Flashcards in Coronary Circulation Deck (61)
where do the 2 coronary arteries arise?
from the aortic sinuses behind the left and right coronary aortic valve cusps at the root of the aorta
what are the 2 major arteries and their major branches, and what they all follow??
1. right coronary
2. left main coronary travels 1-1.5 cm before branching
-left anterior descending (anterior interventricular artery) follows anterior interventricular groove to apex of heart
-circumflex artery (LCX) follows left atrioventricular groove posteriorly
-ramus intermedians (optional) between LAD and LCX
what are the major branches of the LAD?
1. diagonal branches distributing over free wall of left ventricle
2. septal branches penetrating into anterior portion of ventricular septum
what are the major branches of the LCX?
to where is myocardium drained?
venous drainage is mostly to right atrium via long coronary sinus
-opens into RA near IVC and tricuspid valve
-CS rests in posterior AV groove and gets venous blood from left ventricle through middle cardiac vein, posterior interventricular vein, great cardiac vein, anterior interventricular vein, and (from RV) small cardiac vein
how does venous blood from right ventricle return to the RA?
anterior cardiac veins empty directly and individually into the RA
-small cardiac veins enter coronary sinus, which enter RA
thebesian vessels and where they drain most
connect cardiac chambers to arterioles, capillaries, and venules
-coronary flow may return from typical route or via Thebesian vessels
-mostly drain into RA, but also LV and RV
what is the typical route of coronary flow?
artery --> arteriole --> capillary --> venule --> vein --> right atrium
normal anatomical heart variants
-all three major arteries have same ostia in aortic root
-each major coronary artery has its own ostia in the aortic root
typical blood distribution of coronary arteries (right dominant pattern)
LCX: free wall of LV between anterior and posterior papillary muscle
LAD: free wall of LV, anterior 2/3 of ventricular septum, and small part of free wall of RV
RCA: free wall of RV, posterior 1/3 of interventricular septum, and posterior wall of LV to posterior papillary muscle
there is significant overlap
coronary dominance of posterior descending artery
travels in posterior interventricular groove to apex of heart
-70% of PDAs are supplied by RCA (right dominance)
-20% are co-dominant
-10% are supplied by LCX (left dominant)
what are leaflets of mitral valve tethered to? what happens if they fail?
anterior and posterior papillary muscles in left ventricle
-failure causes acute mitral regurgitation and pulmonary edema
what are the anterior and posterior papillary muscles supplied from?
anterior: supplied by LAD and LCX arteries
posterior: supplied by RCA and LCX arteries
are the borders of cardiac perfusion territories irregular or regular?
they are very irregular and complex, b/c very interdigitated border
when does coronary perfusion happen?
it occurs during (early) diastole, b/c aortic diastolic pressure is transmitted w/o resistance to coronary ostia
-aortic arch and coronary sinuses act as a miniature reservoir to maintain uniform coronary inflow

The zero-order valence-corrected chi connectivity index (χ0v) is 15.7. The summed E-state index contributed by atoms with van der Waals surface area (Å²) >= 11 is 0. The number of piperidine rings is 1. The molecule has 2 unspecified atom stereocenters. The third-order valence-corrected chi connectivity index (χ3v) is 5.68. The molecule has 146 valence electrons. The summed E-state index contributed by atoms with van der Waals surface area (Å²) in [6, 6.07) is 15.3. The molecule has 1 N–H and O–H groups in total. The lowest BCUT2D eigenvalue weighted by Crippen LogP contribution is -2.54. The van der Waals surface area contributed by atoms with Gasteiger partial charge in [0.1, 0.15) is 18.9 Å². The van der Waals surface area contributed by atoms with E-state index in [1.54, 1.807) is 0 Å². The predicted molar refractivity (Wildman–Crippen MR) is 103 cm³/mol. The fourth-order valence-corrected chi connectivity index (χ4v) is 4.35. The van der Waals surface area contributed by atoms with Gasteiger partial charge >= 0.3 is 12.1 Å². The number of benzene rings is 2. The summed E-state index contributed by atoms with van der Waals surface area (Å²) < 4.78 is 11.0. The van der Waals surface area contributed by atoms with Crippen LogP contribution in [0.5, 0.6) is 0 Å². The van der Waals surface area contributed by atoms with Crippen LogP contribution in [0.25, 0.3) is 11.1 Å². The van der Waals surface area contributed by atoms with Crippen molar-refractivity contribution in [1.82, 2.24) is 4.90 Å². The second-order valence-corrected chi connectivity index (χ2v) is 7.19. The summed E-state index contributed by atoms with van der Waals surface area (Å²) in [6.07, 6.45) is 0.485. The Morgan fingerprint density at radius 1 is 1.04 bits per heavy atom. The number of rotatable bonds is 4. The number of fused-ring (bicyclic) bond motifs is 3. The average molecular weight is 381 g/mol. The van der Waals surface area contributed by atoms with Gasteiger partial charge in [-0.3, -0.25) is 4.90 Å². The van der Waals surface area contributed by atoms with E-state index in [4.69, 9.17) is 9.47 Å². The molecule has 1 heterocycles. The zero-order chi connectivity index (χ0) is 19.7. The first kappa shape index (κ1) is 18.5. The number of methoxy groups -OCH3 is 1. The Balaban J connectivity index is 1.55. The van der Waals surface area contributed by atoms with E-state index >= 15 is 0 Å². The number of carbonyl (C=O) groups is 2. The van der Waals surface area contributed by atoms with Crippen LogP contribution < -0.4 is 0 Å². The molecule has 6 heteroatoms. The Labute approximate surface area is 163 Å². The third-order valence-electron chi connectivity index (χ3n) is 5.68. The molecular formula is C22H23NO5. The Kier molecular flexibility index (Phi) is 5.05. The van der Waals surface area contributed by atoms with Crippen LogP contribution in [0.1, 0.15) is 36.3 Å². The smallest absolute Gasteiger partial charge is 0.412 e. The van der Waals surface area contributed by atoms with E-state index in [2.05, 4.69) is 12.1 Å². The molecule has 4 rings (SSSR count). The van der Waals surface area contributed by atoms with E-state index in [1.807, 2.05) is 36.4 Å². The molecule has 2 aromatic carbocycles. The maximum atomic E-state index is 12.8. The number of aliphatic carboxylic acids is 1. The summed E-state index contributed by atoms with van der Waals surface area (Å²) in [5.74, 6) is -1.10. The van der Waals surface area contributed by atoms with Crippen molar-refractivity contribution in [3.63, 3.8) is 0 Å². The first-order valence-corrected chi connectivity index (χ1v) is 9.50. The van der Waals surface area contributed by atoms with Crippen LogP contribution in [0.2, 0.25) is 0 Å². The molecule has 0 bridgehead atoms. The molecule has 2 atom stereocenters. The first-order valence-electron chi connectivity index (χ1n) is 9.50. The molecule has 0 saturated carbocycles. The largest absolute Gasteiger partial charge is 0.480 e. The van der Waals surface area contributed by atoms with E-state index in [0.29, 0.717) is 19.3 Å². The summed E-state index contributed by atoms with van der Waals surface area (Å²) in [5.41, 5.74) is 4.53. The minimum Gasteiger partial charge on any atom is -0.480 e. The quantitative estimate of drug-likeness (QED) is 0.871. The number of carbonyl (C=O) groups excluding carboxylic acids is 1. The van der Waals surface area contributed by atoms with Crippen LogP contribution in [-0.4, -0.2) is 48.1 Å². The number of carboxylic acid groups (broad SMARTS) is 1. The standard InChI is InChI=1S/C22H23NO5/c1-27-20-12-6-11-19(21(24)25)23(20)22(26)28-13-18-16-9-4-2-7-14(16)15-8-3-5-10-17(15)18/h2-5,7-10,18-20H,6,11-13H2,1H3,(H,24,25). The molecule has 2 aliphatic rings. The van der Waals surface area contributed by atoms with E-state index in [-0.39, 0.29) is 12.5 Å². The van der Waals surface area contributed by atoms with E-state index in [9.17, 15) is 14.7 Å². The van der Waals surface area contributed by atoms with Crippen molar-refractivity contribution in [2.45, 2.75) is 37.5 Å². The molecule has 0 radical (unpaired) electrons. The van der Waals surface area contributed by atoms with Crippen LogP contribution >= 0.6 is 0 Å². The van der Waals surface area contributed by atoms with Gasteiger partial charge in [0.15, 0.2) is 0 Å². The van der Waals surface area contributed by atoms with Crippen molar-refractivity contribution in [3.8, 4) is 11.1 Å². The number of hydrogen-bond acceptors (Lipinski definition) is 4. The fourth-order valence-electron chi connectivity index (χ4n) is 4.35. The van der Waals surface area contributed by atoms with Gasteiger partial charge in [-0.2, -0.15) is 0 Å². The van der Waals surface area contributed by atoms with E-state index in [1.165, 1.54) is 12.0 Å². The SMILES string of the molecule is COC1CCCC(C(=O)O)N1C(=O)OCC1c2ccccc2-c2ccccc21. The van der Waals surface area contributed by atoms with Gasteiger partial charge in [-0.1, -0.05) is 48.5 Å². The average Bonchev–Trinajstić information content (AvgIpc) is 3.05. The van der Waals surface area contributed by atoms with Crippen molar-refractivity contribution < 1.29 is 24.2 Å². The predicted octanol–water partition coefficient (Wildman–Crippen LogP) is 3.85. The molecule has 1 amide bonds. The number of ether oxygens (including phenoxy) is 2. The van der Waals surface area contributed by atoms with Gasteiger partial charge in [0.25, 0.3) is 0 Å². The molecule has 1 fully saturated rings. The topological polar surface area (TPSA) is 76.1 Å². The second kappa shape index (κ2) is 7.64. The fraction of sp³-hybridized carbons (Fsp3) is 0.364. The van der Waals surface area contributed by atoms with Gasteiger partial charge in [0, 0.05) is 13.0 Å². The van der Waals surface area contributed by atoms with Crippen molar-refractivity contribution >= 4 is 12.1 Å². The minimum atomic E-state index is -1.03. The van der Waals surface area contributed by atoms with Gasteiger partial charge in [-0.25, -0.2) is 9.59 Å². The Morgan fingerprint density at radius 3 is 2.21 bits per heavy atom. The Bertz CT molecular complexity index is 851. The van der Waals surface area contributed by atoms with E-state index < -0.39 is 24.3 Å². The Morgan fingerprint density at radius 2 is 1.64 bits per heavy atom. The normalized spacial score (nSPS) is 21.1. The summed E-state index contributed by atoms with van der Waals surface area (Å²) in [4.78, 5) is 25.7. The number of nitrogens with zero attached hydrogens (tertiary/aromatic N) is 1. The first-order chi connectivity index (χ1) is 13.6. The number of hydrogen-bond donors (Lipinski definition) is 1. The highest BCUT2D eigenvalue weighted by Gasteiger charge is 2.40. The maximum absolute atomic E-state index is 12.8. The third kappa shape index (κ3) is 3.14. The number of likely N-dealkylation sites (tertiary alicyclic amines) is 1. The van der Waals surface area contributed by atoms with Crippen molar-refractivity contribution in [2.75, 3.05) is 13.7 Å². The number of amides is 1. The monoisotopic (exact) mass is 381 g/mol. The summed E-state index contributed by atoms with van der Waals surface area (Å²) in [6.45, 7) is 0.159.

-in RCA, force of external compression is much less from weaker RV, to keep even flow during diastole and systole
what is the major variable controlling blood flow?
change in coronary vascular resistance
what do epicardial coronary arteries act as?
-0.3 to 5 mm diameter
-no appreciable resistance to blood flow w/ no detectable pressure drop along length of epicardial arteries
what do arterioles act as?
-10-200 micron diameter with large pressure drops
--those less than 300 um account for 95% of resistance across coronary bed
--those less than 100 um account for 50% of total coronary resistance
is diastole longer or shorter when heart rate is high?
diastole is shorter when HR is high
-left ventricular coronary flow is reduced during tachycardia
when is the pressure differential between aorta and RV, and aorta and atria greater?
-thus, coronary flow here is not appreciably reduced during systole
where does no blood flow occur during systole? and what does this mean?
subendocardial part of left ventricle
-most prone to ischemic damage, so most common site of MI
3 components to resistance to coronary blood flow
R1 - epicardial conduit artery resistance (pathologic)
R2 - arterioles and resistance arteries (metabolic)
R3 - compressive resistance (mechanical)
epicardial conduit artery resistance
-if over 50% stenosis, it starts contributing to total coronary resistance, and may resting reduce flow with over 90% stenosis
arterioles and resistance arteries
-dynamic resistance from metabolic and autoregulatory adjustments to flow
-changes in response to physical forces and metabolic needs of tissue
compressive (mechanical) resistance
-varies with time through cardiac cycle
-related to cardiac contraction and systolic pressure
-higher in subendocardial than subepicardial layers
how is blood flow to LV affected in patients with stenotic aortic valves?
blood flow is decreased b/c pressure in LV must be much higher in the aorta to eject the blood
-vessels are severely compressed during systole
what happens to coronary flow when aortic diastolic pressure is low?
flow decreases b/c the rise in venous pressure decreases effective coronary perfusion pressure
myocardial O2 consumption
myocardium extracts nearly all of O2 delivered to it from coronary blood flow
-normal venous O2 saturation of coronary sinus is 30% (so myocardium extracts 70% of O2 supplied to it at rest)
-any increase in O2 consumption needs increase in blood flow
what is coronary blood flow determined by?
1. driving pressure through coronary vessel
2. extravascular compression of coronary arteries by heart contraction
3. resistance of coronary vessels